[This story contains spoilers from Camping‘s second episode, “Going to Town.”]
Lena Dunham isn’t starring in her Girls follow-up Camping, but the writer and executive producer of HBO’s eight-episode limited series still found a way to incorporate some of her personal experiences into the show.
Camping viewers discovered at the end of the first episode that Jennifer Garner’s lead character, Kathryn, had her uterus and both of her ovaries removed. And they learned more about her health issues in episode two, as Kathryn revealed during a hospital trip that the “complete hysterectomy” was her tenth procedure under anesthesia. She now has “phantom periods” and “tissue issues.”
She’s also hinted at her chronic pain in both episodes, saying in the premiere that her Instagram account is in part for women with chronic pain and in the most recent episode, which aired Sunday, that she’s “physically,” “not fine.”
“I’ll struggle through. I’ll live a vaguely normal life, but I am not fine,” Kathryn tells her son.
Dunham revealed earlier this year that she had a hysterectomy and last week she had her left ovary removed, both due to her ongoing health issues. She’s also posted on social media about her own struggle with chronic pain.
And she says she channeled her own suffering into the script.
“Kathryn is a character who has a lot of me in her,” Dunham tells The Hollywood Reporter of Garner’s role.
She adds, “I was in so much pain when we were writing this. There was no way around that. We wrote it as I was coming into and out of my hysterectomy. To be totally honest with you it was all I could think about, so I needed to find a way to tell that story that was honest. … What I wanted to say is that it is so unbelievably isolating to be a woman in chronic pain. There are things about it that are funny and there are things about it that are painful and there are things about it that are beautiful and silly and all of that and I feel like Jen conveyed all of that.”
As the series goes on, Konner says, viewers will see “how Kathryn became Kathryn.”
“I think Kathryn has always been controlling and has always been Type A but I don’t think she’s always been miserable, and as the series goes along you start to see glimpses of who she might’ve been,” Konner says. “So I think the chronic pain has played into who she is now, because it would. You know, it’s so hard to feel those things all the time and still be in a good mood and still want to have sex with your husband while you’re in so much pain. I think she wasn’t like that before. She always planned the camping trip; it’s just she wouldn’t freak out if someone didn’t do the thing she wanted to do.”
Both Konner and Dunham explain that in adapting the series from the British version, written and directed by Julia Davis, to a U.S. edition, they were more “going from British to Jenni and Lena” as they kept the concept, structure, plot points and jokes from the original series but incorporated some of their personal experiences.
“We felt like there was a story to tell that was a little bit different and belonged to us so we made changes,” Dunham says. “We wanted to write characters that we thought we knew and we made changes that made sense to us. It was a real act of love, that original series. We wanted to pay homage to it while also creating something that felt unique and felt like our own. We wrote some other people that we knew, but there are some direct correlations to me. There are direct correlations to relationships in our lives.”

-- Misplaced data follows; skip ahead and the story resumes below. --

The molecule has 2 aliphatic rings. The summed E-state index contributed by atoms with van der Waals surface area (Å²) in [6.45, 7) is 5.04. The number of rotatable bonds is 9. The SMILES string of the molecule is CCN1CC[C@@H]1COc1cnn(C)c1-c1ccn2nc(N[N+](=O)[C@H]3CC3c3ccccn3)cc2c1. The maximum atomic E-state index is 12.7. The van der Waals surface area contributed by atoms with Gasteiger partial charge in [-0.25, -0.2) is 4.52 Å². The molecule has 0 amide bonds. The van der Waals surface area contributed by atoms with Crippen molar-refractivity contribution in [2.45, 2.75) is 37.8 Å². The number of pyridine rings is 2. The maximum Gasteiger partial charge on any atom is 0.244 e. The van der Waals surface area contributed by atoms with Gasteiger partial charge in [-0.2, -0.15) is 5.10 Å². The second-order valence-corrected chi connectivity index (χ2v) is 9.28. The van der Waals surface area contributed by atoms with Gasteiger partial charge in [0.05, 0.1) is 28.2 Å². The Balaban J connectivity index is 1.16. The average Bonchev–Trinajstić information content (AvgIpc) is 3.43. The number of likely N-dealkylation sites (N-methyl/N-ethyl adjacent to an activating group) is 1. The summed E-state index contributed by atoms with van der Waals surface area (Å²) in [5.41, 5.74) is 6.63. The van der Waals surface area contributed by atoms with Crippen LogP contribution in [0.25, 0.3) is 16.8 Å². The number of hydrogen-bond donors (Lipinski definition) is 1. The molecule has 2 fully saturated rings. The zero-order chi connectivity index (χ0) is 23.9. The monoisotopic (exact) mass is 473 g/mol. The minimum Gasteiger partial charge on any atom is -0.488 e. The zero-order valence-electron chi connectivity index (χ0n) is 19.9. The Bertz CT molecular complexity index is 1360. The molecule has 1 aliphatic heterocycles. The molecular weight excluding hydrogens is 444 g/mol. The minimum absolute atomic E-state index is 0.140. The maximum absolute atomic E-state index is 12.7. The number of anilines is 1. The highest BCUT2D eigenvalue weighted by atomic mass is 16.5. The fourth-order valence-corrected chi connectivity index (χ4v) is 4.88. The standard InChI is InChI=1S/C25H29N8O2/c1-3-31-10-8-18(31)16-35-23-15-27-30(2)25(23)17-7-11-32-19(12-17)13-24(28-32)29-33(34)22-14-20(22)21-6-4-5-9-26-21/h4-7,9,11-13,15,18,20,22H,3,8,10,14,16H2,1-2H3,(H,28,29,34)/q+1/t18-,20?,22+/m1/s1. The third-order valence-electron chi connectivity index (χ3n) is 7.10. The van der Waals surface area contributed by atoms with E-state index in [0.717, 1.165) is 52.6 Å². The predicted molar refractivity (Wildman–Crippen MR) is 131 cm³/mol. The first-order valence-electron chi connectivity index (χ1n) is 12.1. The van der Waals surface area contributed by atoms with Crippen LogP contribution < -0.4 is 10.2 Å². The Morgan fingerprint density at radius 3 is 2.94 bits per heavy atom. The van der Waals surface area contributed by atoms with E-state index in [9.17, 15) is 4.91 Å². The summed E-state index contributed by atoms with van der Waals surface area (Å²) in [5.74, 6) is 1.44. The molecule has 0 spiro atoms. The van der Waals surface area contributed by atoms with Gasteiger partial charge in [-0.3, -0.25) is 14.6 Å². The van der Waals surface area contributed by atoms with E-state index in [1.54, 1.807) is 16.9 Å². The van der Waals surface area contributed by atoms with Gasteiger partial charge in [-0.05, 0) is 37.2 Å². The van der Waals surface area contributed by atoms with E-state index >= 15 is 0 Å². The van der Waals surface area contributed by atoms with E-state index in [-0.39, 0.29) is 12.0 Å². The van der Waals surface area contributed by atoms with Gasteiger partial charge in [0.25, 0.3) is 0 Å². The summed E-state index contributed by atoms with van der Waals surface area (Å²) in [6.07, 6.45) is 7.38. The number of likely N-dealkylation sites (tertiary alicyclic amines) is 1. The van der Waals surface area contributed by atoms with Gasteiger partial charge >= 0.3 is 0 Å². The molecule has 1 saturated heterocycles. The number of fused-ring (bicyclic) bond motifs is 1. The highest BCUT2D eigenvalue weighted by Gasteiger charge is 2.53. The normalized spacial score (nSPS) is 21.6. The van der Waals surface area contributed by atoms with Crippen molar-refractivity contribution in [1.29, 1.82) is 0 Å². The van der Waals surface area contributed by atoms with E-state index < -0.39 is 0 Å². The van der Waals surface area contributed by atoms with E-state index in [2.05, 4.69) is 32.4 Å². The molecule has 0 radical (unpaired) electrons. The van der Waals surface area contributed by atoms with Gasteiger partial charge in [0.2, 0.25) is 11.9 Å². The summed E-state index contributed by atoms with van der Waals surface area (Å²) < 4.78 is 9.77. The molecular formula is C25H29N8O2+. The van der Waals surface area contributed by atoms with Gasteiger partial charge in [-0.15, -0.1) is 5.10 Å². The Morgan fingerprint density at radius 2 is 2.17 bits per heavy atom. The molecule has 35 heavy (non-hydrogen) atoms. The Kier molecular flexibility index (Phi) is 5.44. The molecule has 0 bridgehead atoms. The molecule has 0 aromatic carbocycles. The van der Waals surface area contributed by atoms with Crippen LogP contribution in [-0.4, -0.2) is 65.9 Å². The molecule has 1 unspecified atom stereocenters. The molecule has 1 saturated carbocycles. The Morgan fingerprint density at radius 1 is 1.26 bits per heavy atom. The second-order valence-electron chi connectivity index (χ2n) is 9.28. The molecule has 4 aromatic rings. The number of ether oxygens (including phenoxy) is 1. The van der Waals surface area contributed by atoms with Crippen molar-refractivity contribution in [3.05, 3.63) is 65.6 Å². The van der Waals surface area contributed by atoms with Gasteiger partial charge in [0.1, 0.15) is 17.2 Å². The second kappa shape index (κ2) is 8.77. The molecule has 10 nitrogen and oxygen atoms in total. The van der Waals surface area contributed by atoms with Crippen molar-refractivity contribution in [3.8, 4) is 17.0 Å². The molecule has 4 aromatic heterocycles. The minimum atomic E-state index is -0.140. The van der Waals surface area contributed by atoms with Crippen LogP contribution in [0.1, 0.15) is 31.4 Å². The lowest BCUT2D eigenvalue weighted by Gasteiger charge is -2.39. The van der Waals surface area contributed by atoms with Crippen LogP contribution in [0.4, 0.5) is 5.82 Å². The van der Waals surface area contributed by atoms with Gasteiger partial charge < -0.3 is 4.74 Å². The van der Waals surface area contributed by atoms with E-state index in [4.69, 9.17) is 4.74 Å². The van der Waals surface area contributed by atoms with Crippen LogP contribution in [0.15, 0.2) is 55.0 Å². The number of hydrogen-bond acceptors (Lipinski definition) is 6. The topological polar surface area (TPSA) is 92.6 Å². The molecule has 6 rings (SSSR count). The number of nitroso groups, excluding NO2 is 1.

Another personal story that factored into the series was co-stars, and real-life couple, Brett Gelman and Janicza Bravo’s. Gelman told Konner and Dunham an anecdote similar to the scene that plays out in episode two in which Chris Sullivan’s Joe calls Bravo’s Nina-Joy “little chocolate,” a remark she’s offended by. She tells her husband George (Gelman) what happened and he lashes out at Joe with a rant mentioning the KKK and a “race war” in the U.S.
“Brett and Janicza have this dynamic where he perceives things to be micro-aggressions against her,” Konner said, “He [once] got really mad at someone on her behalf so it was sort of based off that, like this idea of a strong woman and her husband who loses his shit when he perceives something as bad.”
Gelman explains his character’s response: “He lashes out because he has a lot of pent-up rage and a lot of pent-up bad feelings about himself. He projects that victimization of her onto himself in a sort of selfish way in that moment. … I don’t think that what he says to Joe is wrong. I think that’s true. I think the manner in which he does it and the reason he does it is problematic, because he doesn’t listen to her and she doesn’t want him to do that and she was the one who was victimized. You’ve got to listen to the person that it’s actually affecting. … George has a good intention but is not equipped to deal with … race. And I think that’s something that is a problem within the white liberal male community — there’s a lot of talking and not enough listening and taking the lead from who it’s actually affecting.”
While the exchange brings real-world issues into a largely apolitical series, Konner says, “If you’re writing a series about women-on-women crime and women being cruel to each other, it has political undertones even though we’re not talking about how the world is falling apart this week.”
She also points out that any real-life political issues brought up in the show, would have been outdated and “nothing compared to now.”